FAQ: Learn Python: Inheritance and Polymorphism - Dunder Methods

salt is a Molecule instance which .atoms attribute is a list of Atom instances. It’s necessary to iterate the list so that we can extract each object’s .label attribute. The __repr__() method helps us create the final representation.

1 Like

thanks, I’ll try and see what happens

Hi all, would like some help to understand why my code is rejected by the exercise. I realise my code is less succinct but am not sure why it is wrong. The question and my code are below. Help is much appreciated

In script.py there are two classes defined, Atom and Molecule.

Give Atom a .__add__(self, other) method that returns a Molecule with the two Atoms together in a list.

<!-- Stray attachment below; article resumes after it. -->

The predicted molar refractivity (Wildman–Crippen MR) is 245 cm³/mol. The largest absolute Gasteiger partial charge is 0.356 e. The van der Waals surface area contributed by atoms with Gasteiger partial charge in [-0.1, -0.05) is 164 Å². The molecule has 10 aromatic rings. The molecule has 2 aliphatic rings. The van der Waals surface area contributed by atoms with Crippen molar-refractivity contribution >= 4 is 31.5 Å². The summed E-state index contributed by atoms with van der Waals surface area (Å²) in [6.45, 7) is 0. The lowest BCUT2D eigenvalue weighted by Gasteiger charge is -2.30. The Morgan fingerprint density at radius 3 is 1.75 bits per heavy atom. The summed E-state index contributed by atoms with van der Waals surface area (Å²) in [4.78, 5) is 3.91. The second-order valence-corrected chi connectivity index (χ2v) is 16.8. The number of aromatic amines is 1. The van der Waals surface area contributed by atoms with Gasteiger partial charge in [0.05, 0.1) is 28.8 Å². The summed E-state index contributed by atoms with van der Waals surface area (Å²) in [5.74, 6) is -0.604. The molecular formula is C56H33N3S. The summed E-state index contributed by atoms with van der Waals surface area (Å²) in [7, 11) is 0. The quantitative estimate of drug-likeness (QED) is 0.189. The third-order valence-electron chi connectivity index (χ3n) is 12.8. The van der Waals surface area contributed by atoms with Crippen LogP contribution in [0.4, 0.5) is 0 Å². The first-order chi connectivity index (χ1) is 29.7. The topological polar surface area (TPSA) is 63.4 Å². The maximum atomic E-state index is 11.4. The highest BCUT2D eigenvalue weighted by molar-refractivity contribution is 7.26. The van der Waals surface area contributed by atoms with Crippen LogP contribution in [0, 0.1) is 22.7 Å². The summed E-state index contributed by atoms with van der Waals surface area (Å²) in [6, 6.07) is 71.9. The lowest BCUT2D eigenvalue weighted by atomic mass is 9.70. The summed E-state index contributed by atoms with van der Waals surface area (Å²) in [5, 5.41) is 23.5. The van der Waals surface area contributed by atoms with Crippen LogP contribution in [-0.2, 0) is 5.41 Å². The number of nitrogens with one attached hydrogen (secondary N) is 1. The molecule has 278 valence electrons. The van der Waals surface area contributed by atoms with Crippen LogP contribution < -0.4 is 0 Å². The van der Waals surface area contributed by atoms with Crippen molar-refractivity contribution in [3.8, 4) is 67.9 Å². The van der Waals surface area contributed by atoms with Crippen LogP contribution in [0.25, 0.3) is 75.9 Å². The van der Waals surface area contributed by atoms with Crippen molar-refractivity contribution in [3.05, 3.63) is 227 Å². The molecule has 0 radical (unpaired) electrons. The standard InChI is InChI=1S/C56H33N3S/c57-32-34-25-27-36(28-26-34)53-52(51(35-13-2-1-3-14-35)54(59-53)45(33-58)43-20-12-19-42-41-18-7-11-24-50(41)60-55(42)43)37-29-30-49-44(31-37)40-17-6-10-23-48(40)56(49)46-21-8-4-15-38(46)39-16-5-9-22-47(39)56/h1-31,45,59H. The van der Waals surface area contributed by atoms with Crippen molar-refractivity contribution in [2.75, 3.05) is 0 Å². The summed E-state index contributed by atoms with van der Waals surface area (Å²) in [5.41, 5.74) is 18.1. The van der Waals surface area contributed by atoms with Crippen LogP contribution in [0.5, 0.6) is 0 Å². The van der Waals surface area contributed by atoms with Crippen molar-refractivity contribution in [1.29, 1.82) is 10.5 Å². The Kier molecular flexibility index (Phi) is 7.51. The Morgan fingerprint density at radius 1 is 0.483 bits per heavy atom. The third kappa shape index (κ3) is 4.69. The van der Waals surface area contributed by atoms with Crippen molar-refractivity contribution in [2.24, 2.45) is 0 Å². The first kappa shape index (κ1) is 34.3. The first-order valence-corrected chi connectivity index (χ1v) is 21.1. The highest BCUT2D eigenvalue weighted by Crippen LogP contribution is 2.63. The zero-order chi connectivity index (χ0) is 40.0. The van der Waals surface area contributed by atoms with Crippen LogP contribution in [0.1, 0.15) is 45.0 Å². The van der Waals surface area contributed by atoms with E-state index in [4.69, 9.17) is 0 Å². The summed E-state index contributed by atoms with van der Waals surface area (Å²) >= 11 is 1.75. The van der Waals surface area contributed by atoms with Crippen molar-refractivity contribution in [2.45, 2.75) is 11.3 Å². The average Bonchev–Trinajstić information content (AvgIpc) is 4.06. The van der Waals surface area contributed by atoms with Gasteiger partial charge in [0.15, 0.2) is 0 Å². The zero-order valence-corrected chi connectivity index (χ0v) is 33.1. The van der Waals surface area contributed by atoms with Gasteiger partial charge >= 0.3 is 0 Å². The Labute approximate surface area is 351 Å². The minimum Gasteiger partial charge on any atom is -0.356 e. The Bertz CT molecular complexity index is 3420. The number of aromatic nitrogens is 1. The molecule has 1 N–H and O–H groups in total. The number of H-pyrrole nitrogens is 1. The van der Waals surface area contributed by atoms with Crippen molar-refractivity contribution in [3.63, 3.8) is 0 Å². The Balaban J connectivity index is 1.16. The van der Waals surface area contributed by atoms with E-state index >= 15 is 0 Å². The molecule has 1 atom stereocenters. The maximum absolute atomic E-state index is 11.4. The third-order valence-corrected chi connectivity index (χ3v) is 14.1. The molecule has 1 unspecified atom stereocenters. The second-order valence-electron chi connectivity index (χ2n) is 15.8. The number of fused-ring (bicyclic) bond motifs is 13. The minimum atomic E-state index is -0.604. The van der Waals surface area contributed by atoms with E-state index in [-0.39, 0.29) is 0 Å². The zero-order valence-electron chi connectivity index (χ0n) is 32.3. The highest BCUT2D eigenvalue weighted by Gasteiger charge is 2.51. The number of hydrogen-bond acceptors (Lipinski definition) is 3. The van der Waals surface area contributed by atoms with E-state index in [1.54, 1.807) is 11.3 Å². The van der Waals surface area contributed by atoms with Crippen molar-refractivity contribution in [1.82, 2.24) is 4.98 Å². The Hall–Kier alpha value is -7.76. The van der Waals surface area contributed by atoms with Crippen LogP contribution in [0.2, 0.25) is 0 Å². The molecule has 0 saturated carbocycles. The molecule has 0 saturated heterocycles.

My code

class Atom:
  def __init__(self, label):
    self.label = label
  def __add__(self, other):
    first_atom = [self.label]
    second_atom = [other.label]
    molecule_list = first_atom + second_atom
    return Molecule(self, molecule_list)

    
class Molecule:
  def __init__(self, atoms):
    if type(atoms) is list:
	    self.atoms = atoms
  
      
sodium = Atom("Na")
chlorine = Atom("Cl")
salt = Molecule([sodium, chlorine])
# salt = sodium + chlorine

Solution

class Atom:
  def __init__(self, label):
    self.label = label
    
  def __add__(self, other):
    return Molecule([self, other])
    
class Molecule:
  def __init__(self, atoms):
    if type(atoms) is list:
	    self.atoms = atoms
      
sodium = Atom("Na")
chlorine = Atom("Cl")
salt = Molecule([sodium, chlorine])
# salt = sodium + chlorine

That is not using the dunder method (__add__). It gets called when we use the plus sign in,

salt = sodium + chlorine

We don’t combine them in the Atom class. Your __add__() method never runs.

“that’s only scratching the tip of the iceberg.”

Best mixed metaphor I’ve heard in a long time!!